London-based artist Liz Collini believes that the written word holds many paradoxes, not only those of absence and presence. She specializes in printmaking and drawing where she expresses herself through the use of ambiguous words and phrases to create different forms of text. As she explains on her website: ‘There are gaps and overlaps between […]
Something must be said of these savory — or should we say unsavory, because they aren’t actually edible — art prints by Iron Frog Press that have been ‘100% deep fried with a secret recipe’. They even come in checkered paper baskets for that takeout experience. Wonder if they’re cooked in monounsaturated oils.
What a riot: Rotterham-based design studio Letterproeftuin made a dinky little mobile printing installation for small posters and books for this year’s International Poster and Graphic Design Festival Chaumont, and it looks so cute we just want to open little pop-up bookstores everywhere now.
When the women of Game of Thrones are not covered in blood, death, vengeance, betrayal, or any combination of those four, they can otherwise be portrayed as beautiful young women in flowing, Neoclassical-looking robes, and surrounded by pretty flowers and ornaments. Artist Elin Jonsson shows us our favourite Game of Thrones females in the style […]
Originally a painting made in 2006, the relevance of Taking Tree seems to only grow larger in the void that individual privacy once filled. As the debate over why and if these actions are necessary rages on, remain mindful of who provides you information, and who takes it. A limited run of 50 Taking Tree archival […]
From her ultra thin framing, to the play of light and shadow, to themes of nature versus man-made and where our place sits in between, Jessie Traill’s work is beautifully evocative. I can almost smell the acid. Canberra’s National Gallery of Australia is having an exhibition of her work; now if only I could scab […]
Aaron Crawford makes monsters. With beautifully grotesque detail he puts them on prints, t-shirts, books, and even buttons. He draws out original and frightening works while also making pieces inspired by classic horror elements like Night of the Creeps and Goosebumps. A lot of his work is limited edition, but new stuff is constantly coming out. I always get comments on the t-shirts I have.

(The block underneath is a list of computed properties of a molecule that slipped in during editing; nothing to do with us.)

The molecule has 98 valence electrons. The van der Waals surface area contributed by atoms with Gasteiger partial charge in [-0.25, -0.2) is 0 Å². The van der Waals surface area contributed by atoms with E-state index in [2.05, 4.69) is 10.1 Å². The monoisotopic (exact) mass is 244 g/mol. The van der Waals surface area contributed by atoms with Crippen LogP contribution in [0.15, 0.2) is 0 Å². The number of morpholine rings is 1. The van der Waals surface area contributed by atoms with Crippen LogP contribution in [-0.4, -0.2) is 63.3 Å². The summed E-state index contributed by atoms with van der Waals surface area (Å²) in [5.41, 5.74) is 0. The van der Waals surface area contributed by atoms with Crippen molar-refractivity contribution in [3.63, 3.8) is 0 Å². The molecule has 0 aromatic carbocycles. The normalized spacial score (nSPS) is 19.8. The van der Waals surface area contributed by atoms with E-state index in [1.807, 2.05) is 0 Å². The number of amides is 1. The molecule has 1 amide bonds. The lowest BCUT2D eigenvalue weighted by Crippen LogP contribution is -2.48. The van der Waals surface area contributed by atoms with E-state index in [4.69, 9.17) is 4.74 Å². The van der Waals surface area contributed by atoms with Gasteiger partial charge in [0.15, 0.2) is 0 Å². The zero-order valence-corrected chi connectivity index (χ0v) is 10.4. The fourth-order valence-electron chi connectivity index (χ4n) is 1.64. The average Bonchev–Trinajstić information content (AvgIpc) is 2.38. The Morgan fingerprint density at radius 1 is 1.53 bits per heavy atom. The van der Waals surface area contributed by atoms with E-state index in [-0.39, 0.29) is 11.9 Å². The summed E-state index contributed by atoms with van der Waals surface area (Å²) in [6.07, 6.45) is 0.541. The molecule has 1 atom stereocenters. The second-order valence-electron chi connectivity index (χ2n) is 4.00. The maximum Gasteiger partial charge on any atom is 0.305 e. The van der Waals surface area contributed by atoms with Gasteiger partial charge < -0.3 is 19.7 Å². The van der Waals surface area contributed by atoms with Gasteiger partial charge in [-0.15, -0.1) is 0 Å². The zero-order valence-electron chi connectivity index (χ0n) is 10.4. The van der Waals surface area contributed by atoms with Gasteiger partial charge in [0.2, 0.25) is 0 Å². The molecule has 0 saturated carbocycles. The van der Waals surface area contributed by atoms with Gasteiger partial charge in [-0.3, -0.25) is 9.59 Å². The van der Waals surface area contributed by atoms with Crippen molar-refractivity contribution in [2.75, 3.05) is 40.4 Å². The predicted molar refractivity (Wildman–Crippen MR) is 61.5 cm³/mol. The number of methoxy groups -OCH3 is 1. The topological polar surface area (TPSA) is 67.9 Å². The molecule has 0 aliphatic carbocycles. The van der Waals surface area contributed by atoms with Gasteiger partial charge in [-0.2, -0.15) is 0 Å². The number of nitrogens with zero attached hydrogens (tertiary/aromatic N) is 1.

Kai and Sunny produce some of the most distinctive work you could hope to see in the fields of design and illustration: intricate, graceful, and simultaneously simple, yet complex and understated. They work tirelessly in a range of different areas but are perhaps best known for their book covers for the likes of David Mitchell and their recent, large-scale black and white prints. I just love their stuff.
Kristjana is an Icelandic designer who produces vivid giclee prints, wallpapers and silk scarves using Victorian engravings and manipulating them using photoshop. She blends this elegance of the old illustrations with bold colours and new ethereal layouts. The engravings take on a new life wrapped around animals or woven into ancient maps.
I created this series of prints inspired by 70s wallpaper. The use of geometric forms that create patters has interested me as a pathway to an experience both transcendental and emotive. The series, Systems, hovers between minimalism, abstraction, geometry, stasis and dynamism, while its visual energy of sensuous, buoyant hues makes an instant impact with a vivid sense of spatial illusion. Why the 70s? Because without them, I wouldn’t be here playing with colours.
I created a new shop recently that features artsy things: some limited edition prints, some t-shirts, and some bags. I consider the tees to be more like wearable art, all silkscreened and hand-dyed in my studio in Brooklyn.
Inés and Iván are the two guys behind the cool fashion label, La Casita de Wendy. I like the prints and, above all, I like the way they work and run their brand. Keeping it as a small business is a challenge for them.
Diana Lynn Vandermeulen is a student of York University in North York, Ontario. She just had her first solo show in Toronto exhibiting her meticulous new series of prints. Her work is currently exploring themes of identity, curation of objects, and natural phenomena.
‘Asperatus’ roughly translates from Latin to ‘agitated’ and refers to a newly discovered cloud formation which appears as ominous, rippling clouds, but confusingly often disappears without delivering on any threat of storm. This series consists of black and white illustrations occupied with the chaotic and confusing present, when our actions have become increasingly abstracted from their consequences. Asperatus prints will be released in late-October with pre-orders now available.